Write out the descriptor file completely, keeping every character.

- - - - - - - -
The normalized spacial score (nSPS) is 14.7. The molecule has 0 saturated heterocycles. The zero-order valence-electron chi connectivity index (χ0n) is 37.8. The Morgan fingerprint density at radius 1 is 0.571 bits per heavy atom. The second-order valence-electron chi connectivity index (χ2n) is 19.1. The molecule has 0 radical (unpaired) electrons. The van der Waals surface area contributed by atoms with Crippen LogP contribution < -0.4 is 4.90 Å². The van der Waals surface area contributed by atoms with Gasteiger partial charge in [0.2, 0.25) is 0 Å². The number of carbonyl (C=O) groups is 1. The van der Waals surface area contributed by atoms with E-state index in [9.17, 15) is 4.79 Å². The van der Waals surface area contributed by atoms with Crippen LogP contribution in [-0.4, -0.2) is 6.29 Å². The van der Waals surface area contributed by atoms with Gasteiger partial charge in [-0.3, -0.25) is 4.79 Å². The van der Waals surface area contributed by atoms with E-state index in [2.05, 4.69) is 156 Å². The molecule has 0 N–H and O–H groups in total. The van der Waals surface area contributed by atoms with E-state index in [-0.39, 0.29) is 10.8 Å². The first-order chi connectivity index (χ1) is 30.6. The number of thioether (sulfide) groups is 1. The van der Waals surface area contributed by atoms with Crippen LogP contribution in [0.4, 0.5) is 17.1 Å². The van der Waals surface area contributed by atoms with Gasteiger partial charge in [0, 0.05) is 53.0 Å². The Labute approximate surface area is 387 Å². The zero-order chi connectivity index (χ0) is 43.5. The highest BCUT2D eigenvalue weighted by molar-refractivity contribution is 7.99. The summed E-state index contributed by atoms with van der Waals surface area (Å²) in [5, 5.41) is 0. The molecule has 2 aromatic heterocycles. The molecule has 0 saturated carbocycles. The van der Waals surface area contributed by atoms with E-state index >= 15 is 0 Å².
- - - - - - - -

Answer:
The normalized spacial score (nSPS) is 14.7. The molecule has 0 saturated heterocycles. The zero-order valence-electron chi connectivity index (χ0n) is 37.8. The Morgan fingerprint density at radius 1 is 0.571 bits per heavy atom. The second-order valence-electron chi connectivity index (χ2n) is 19.1. The molecule has 0 radical (unpaired) electrons. The van der Waals surface area contributed by atoms with Crippen LogP contribution < -0.4 is 4.90 Å². The van der Waals surface area contributed by atoms with Gasteiger partial charge in [0.2, 0.25) is 0 Å². The number of carbonyl (C=O) groups is 1. The van der Waals surface area contributed by atoms with E-state index in [9.17, 15) is 4.79 Å². The van der Waals surface area contributed by atoms with Crippen LogP contribution in [-0.4, -0.2) is 6.29 Å². The van der Waals surface area contributed by atoms with Gasteiger partial charge in [-0.3, -0.25) is 4.79 Å². The van der Waals surface area contributed by atoms with E-state index in [2.05, 4.69) is 156 Å². The molecule has 0 N–H and O–H groups in total. The van der Waals surface area contributed by atoms with E-state index in [-0.39, 0.29) is 10.8 Å². The first-order chi connectivity index (χ1) is 30.6. The number of thioether (sulfide) groups is 1. The van der Waals surface area contributed by atoms with Crippen LogP contribution in [0.4, 0.5) is 17.1 Å². The van der Waals surface area contributed by atoms with Gasteiger partial charge in [0, 0.05) is 53.0 Å². The Labute approximate surface area is 387 Å². The zero-order chi connectivity index (χ0) is 43.5. The highest BCUT2D eigenvalue weighted by molar-refractivity contribution is 7.99. The summed E-state index contributed by atoms with van der Waals surface area (Å²) in [5, 5.41) is 0. The molecule has 2 aromatic heterocycles. The molecule has 0 saturated carbocycles. The van der Waals surface area contributed by atoms with E-state index >= 15 is 0 Å².